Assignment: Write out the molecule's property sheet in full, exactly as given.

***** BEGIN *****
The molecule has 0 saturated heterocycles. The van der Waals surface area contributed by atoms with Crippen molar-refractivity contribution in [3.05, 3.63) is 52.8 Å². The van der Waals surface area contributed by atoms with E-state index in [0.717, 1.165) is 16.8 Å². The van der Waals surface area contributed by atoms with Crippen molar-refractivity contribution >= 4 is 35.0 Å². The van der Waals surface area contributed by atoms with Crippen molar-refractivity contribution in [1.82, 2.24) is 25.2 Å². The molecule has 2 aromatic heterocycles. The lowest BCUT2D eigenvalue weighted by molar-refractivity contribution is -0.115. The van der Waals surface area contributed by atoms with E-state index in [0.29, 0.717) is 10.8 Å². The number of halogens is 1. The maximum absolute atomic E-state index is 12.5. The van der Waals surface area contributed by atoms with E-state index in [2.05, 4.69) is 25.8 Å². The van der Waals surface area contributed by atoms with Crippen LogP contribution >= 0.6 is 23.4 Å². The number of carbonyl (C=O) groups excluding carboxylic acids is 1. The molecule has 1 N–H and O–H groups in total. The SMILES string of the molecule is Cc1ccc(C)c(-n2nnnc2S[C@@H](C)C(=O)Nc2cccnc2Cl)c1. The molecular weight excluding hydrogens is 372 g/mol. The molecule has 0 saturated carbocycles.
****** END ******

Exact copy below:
The molecule has 0 saturated heterocycles. The van der Waals surface area contributed by atoms with Crippen molar-refractivity contribution in [3.05, 3.63) is 52.8 Å². The van der Waals surface area contributed by atoms with E-state index in [0.717, 1.165) is 16.8 Å². The van der Waals surface area contributed by atoms with Crippen molar-refractivity contribution >= 4 is 35.0 Å². The van der Waals surface area contributed by atoms with Crippen molar-refractivity contribution in [1.82, 2.24) is 25.2 Å². The molecule has 2 aromatic heterocycles. The lowest BCUT2D eigenvalue weighted by molar-refractivity contribution is -0.115. The van der Waals surface area contributed by atoms with E-state index in [0.29, 0.717) is 10.8 Å². The number of halogens is 1. The maximum absolute atomic E-state index is 12.5. The van der Waals surface area contributed by atoms with E-state index in [2.05, 4.69) is 25.8 Å². The van der Waals surface area contributed by atoms with Crippen LogP contribution >= 0.6 is 23.4 Å². The number of carbonyl (C=O) groups excluding carboxylic acids is 1. The molecule has 1 N–H and O–H groups in total. The SMILES string of the molecule is Cc1ccc(C)c(-n2nnnc2S[C@@H](C)C(=O)Nc2cccnc2Cl)c1. The molecular weight excluding hydrogens is 372 g/mol. The molecule has 0 saturated carbocycles.